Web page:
Halton Borough Council has launched a food waste recycling pilot scheme in partnership with anaerobic digestion firm ReFood.
Taking place across 1,200 homes in Hale in Widnes and Heath in Runcorn, the service will operate for the next six months.
The council currently spends more than £3m a year dealing with general waste and is introducing this scheme to help save money.
It says processing separately collected food waste is “significantly cheaper” than dealing with general waste collected through black bins.
ReFood will process the collected food at its anaerobic digestion plant in Widnes.
Stef Nelson, the council’s executive board member for the environment, said: “The real benefit of working with ReFood is the company’s ability to take food waste in packaging, which makes it even easier for residents to recycle it.
“Every pound spent on dealing with general waste is not available to spend on more important services, so it is really important that people recycle their food waste. I would encourage all residents in the pilot areas to do so.”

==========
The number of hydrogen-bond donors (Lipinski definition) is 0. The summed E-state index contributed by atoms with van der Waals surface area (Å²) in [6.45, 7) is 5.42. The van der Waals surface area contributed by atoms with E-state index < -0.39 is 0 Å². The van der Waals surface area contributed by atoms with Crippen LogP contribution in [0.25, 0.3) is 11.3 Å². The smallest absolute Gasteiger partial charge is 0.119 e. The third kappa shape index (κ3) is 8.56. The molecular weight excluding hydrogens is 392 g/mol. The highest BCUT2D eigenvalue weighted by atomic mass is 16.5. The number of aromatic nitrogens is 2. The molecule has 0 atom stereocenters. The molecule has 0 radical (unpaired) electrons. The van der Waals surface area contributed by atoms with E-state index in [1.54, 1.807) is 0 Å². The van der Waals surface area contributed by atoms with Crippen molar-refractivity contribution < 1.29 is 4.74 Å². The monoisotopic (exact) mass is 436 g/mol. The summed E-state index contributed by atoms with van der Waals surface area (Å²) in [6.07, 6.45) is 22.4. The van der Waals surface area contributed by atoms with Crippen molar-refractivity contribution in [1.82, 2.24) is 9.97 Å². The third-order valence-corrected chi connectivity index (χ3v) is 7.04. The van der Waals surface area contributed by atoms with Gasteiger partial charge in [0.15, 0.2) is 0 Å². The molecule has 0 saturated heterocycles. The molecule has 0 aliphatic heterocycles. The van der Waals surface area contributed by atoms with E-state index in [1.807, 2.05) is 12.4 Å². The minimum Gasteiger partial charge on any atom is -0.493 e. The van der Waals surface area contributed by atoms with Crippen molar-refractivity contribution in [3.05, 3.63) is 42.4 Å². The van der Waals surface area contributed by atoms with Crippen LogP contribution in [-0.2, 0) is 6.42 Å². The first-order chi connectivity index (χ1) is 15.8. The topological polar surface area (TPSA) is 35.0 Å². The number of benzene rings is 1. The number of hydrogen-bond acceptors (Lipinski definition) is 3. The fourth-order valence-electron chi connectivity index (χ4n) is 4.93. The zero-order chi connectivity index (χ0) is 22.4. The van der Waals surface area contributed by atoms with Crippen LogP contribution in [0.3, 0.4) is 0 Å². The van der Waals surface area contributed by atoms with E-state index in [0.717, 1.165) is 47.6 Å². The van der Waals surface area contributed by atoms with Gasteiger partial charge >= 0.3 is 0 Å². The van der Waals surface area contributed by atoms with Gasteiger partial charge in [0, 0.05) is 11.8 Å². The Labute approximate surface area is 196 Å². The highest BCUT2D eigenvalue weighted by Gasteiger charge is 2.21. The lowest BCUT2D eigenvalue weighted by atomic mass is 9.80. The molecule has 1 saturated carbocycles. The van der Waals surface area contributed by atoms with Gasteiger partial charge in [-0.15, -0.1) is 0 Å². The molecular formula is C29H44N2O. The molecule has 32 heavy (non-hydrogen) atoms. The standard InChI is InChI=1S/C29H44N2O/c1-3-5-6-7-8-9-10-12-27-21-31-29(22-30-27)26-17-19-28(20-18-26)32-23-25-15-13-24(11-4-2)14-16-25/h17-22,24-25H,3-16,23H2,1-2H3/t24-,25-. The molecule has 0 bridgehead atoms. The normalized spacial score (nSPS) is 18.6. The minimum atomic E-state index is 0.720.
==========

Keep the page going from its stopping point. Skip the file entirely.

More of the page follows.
If successful, in terms of participation and level of waste collected, the food waste recycling service could be extended to other homes across the borough.
Philip Simpson, commercial director at ReFood, said: “With our plant on the doorstep, recycling local food waste and turning it into renewable energy makes perfect sense.”
Wirral Council is also considering the introduction of weekly household food waste collections, with food being sent to ReFood’s Widnes plant.